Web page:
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Comment: Re:Averages (Score 1) 109

by jma05 (#49718011) Attached to: Microsoft Study Finds Technology Hurting Attention Spans

> Makes me wonder how I managed a 16 hour surgery the other day without ever getting bored or distracted (kind of hard to do when the patient is trying so hard to die on your table).

Clearly, without your patient's help in keeping you focused, you would have gotten distracted and wandered away from the OP after seeing a squirrel in the window :-).

Seriously, you know enough Statistics to know that your circumstance does not make a case against the study in any way, even if it was a comparable task. Your surgery task is a compound, concurrently distributed team task. It is not anything like the candidate tasks under consideration in this study. You don't need to have special powers of concentration to not be distracted in a surgery (at least no more than passing boards).

Comment: Re:Why not Python? (Score 1) 94

by jma05 (#49710217) Attached to: In-Database R Coming To SQL Server 2016

I mean the full Python stack (IPython notebook + Spyder with IPython, PyLab, Pandas, statsmodels).

For almost everything in stats, I prefer the RStudio experience. The flow feels much better, even though my Python is much better than my R. Machine Learning is one stats topic though, where I still prefer Python - I just like Scikit-learn.

If I was doing linear algebra directly, I would have preferred the Python stack with NumPy. PyLab stack is more for Matlab users than R users. On the stats side, Pandas and statsmodels are still not yet an R replacement for me. They are a great start though and seem to have gotten everything right so far.

Comment: Re:Why not Python? (Score 1) 94

by jma05 (#49709387) Attached to: In-Database R Coming To SQL Server 2016

I use both R and Python. R itself is actually quite nice and more efficient for interactive use, once you get used to it. For interactive exploration with statistics, I actually prefer it to Python (and I have been using Python for ~15 years). Lots of helper functions. Everything uses the DataFrame datastructure. Good, concise and consistent documentation.

Unless you are a R library dev, for most users, its best to see R as a shell for statistics, rather than a programming language. So its language horribleness does not matter much.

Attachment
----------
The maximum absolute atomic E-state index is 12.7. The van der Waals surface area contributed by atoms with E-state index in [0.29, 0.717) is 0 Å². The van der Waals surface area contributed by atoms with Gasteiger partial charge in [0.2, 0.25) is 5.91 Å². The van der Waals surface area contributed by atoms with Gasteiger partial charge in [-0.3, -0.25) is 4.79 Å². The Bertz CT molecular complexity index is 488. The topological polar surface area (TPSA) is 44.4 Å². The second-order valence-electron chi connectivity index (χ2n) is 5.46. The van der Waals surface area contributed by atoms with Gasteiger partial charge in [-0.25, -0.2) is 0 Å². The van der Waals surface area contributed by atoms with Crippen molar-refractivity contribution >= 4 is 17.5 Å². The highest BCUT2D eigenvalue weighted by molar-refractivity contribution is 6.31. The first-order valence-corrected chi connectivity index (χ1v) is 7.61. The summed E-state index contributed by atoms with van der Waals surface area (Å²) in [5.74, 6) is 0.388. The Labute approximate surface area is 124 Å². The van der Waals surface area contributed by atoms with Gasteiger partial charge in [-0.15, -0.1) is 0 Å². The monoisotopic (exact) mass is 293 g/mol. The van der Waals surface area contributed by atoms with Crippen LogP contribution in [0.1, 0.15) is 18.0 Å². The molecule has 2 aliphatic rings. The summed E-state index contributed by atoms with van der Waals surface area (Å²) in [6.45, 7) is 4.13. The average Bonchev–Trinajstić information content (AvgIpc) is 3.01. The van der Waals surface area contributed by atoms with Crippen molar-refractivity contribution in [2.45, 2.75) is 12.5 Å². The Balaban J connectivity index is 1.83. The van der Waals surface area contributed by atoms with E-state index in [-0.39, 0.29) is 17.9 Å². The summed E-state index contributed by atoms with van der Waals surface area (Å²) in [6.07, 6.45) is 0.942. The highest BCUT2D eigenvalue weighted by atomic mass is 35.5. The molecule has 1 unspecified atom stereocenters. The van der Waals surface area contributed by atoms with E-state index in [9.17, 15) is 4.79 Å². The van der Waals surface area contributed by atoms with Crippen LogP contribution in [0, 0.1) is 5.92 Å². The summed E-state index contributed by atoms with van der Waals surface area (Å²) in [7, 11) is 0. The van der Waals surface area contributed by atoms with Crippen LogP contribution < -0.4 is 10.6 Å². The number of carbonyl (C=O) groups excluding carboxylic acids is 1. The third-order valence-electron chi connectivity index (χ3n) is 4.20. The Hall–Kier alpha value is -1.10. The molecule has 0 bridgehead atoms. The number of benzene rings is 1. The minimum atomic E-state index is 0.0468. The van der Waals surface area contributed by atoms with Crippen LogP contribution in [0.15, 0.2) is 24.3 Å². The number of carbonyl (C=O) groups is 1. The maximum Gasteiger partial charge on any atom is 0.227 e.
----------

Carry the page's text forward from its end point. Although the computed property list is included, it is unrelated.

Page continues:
I use Python to process data and R to explore it. Once I settle on something, if I need to put it into a larger pipeline, I either find an implementation in Python or link R to Python via rpy2.

> A python statistics library with some funky C linkage to the R library would take over in milliseconds

That's what rpy2 is.

Comment: Re: What has Rust been used for? (Score 1) 181

by jma05 (#49517385) Attached to: Swift Tops List of Most-Loved Languages and Tech

> there's nothing else out there that is even attempting to solve the same problems.

You mean move semantics? That would be the main innovation of Rust. C++ also has them now. Perhaps Rust has them better, but it would be inaccurate to say that no one is even attempting to solve these problems.

Comment: Re:Hasn't Google been doing that for a while now? (Score 1) 109

by jma05 (#49427755) Attached to: Google Rolls Out VP9 Encoding For YouTube

I do indeed prefer mplayer over VLC since the CPU utilization is better. However, my mplayer does not do VP9. VLC nightly was suggested and it worked. But I would like to switch back to mplayer as soon as I can.

I did update my ffmpeg. The one that comes with Trusty did not work with youtube-dl.

Comment: Re:Beware Rust, Go, and D. (Score 1) 223

by jma05 (#49422255) Attached to: Mono 4 Released, First Version To Adopt Microsoft Code

I am aware. .NET Native just removes some JIT costs and improves load times (60% is the claim). It does not make actual program execution much faster. I don't expect the benchmarks to change much. Although, MS CLR was probably a bit better in performance than the Mono implementation. Let's see how this code merge fares. There are free and commercial native compilers for Java. They don't help all that much. I imagine things to be similar. No idea about how good the disk and memory improvements will play out.

Comment: Hasn't Google been doing that for a while now? (Score 3, Interesting) 109

by jma05 (#49420449) Attached to: Google Rolls Out VP9 Encoding For YouTube